When executed well, a strategy for continuous quality improvement will facilitate organizational resilience as a natural byproduct. That said, it’s not a linear process with sharply defined outcomes carved in stone.
Yet, ask any business leader about the steps they’re taking toward these intertwined objectives, and many will answer in linear terms – designated start/end points with specific roles and marked out responsibilities. In reality, the process is much more dynamic, like the nature of risk itself.
Dynamic risk results in a consequence or harm that’s different from what we might have initially expected. For example, a hurricane in the Gulf may cause unanticipated flooding on the East Coast later that week. Just as dynamic risk is dependent on the mix of factors in play, the processes of quality improvement and organizational resilience will unfold differently depending on the circumstances. And those circumstances are filtered through the lenses of the individuals who come together every day and during a disaster. They each bring their own background of responsibilities, experiences and goals.
The business continuity professional will have knowledge and ownership of a certain area, as will security, IT, disaster recovery and so on. These functions are often siloed, which can frustrate attempts to create a holistic, integrated approach to resilience and risk management. That’s why any organizational resilience conversation can’t be one-sided; it must be a collaborative one. By bringing everyone to the same table, leaders can encourage a growth mindset where everyone is committed to improving processes over the long term. A cycle of continuous quality improvement will make that goal a reality.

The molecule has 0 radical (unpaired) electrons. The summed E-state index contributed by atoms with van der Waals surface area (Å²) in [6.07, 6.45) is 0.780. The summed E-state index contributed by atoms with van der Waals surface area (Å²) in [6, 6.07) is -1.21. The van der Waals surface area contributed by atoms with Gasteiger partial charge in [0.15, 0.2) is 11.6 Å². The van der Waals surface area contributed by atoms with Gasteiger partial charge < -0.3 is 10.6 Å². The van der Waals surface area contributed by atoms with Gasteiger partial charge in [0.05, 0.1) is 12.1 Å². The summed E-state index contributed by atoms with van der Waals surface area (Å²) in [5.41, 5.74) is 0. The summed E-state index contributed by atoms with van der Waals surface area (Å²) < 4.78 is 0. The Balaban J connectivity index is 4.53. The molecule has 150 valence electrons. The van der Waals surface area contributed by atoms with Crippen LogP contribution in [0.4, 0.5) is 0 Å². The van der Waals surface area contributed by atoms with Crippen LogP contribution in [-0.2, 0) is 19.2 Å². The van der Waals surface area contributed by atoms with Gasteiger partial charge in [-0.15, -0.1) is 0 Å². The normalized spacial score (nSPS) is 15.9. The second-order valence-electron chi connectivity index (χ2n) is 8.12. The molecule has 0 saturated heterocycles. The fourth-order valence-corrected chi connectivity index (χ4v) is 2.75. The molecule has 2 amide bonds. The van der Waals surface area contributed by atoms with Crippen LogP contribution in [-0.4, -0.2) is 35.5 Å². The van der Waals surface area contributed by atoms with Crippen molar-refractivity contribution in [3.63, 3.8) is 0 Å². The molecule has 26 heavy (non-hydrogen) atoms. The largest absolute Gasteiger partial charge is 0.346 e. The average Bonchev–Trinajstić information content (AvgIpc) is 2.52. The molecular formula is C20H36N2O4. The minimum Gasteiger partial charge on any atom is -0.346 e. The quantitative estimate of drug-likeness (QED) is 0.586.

To create an effective cycle, organizations need a framework of repeatable processes that facilitate proactive risk management. This can be broken down into four phases: Anticipate. Prepare. Respond. Adapt.
Because there are thousands of critical events happening at any one time across the world, prevention is the name of the game. You can only respond to the events you know about, so highly granular risk intelligence that tells you what’s going on in relation to your assets is key. That’s where technology comes in.
AI-powered risk intelligence and machine learning can rapidly boil down large datasets into timely and relevant intel. More importantly, it can correlate that information to your assets, so you can anticipate the impact in advance. That’s an obvious advantage when you’re seeking to head off risk and mitigate its consequences.
What’s talked about less often is the other side of the coin: Proactive collaboration across functions within the organization. While disparate departments often come together out of necessity during crisis, impromptu collaboration for damage control is inefficient. In either scenario – day-to-day operations or disaster management – if you don’t have a reliable means of critical communications, the left hand never knows what the right is doing. That brings us to the next phase.
Cross-functional collaboration doesn’t mean that every role reports to a chief resilience officer or a single department head. That’s just window dressing. What it does mean is fostering a culture within your organization that recognizes natural alliances – between business continuity, security, IT, etc. – and strengthens them before a critical event occurs.
Another key component is acknowledging other stakeholders, whether that’s related to approval, sponsorship or support and making sure there’s buy-in and alignment. Think about it as an informal network of connections where everyone is working towards the same underlying goal. Shared objectives foster a natural cycle of improvement for your critical event management (CEM) processes.